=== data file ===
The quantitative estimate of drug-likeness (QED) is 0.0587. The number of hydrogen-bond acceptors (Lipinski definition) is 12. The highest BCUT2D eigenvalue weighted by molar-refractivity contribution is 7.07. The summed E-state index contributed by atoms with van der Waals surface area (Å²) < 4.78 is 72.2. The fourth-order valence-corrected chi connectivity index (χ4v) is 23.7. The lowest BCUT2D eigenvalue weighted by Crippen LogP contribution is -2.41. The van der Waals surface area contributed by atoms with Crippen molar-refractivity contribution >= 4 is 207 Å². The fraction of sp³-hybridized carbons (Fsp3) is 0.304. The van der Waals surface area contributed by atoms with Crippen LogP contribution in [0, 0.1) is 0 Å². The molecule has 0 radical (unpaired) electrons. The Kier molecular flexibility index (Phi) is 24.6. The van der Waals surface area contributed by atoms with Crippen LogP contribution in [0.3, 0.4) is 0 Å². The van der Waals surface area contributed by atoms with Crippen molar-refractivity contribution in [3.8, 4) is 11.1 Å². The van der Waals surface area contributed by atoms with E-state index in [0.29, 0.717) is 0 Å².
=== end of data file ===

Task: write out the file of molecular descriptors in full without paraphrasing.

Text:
The quantitative estimate of drug-likeness (QED) is 0.0587. The number of hydrogen-bond acceptors (Lipinski definition) is 12. The highest BCUT2D eigenvalue weighted by molar-refractivity contribution is 7.07. The summed E-state index contributed by atoms with van der Waals surface area (Å²) < 4.78 is 72.2. The fourth-order valence-corrected chi connectivity index (χ4v) is 23.7. The lowest BCUT2D eigenvalue weighted by Crippen LogP contribution is -2.41. The van der Waals surface area contributed by atoms with Crippen molar-refractivity contribution >= 4 is 207 Å². The fraction of sp³-hybridized carbons (Fsp3) is 0.304. The van der Waals surface area contributed by atoms with Crippen LogP contribution in [0, 0.1) is 0 Å². The molecule has 0 radical (unpaired) electrons. The Kier molecular flexibility index (Phi) is 24.6. The van der Waals surface area contributed by atoms with Crippen LogP contribution in [0.3, 0.4) is 0 Å². The van der Waals surface area contributed by atoms with Crippen molar-refractivity contribution in [3.8, 4) is 11.1 Å². The van der Waals surface area contributed by atoms with E-state index in [0.29, 0.717) is 0 Å².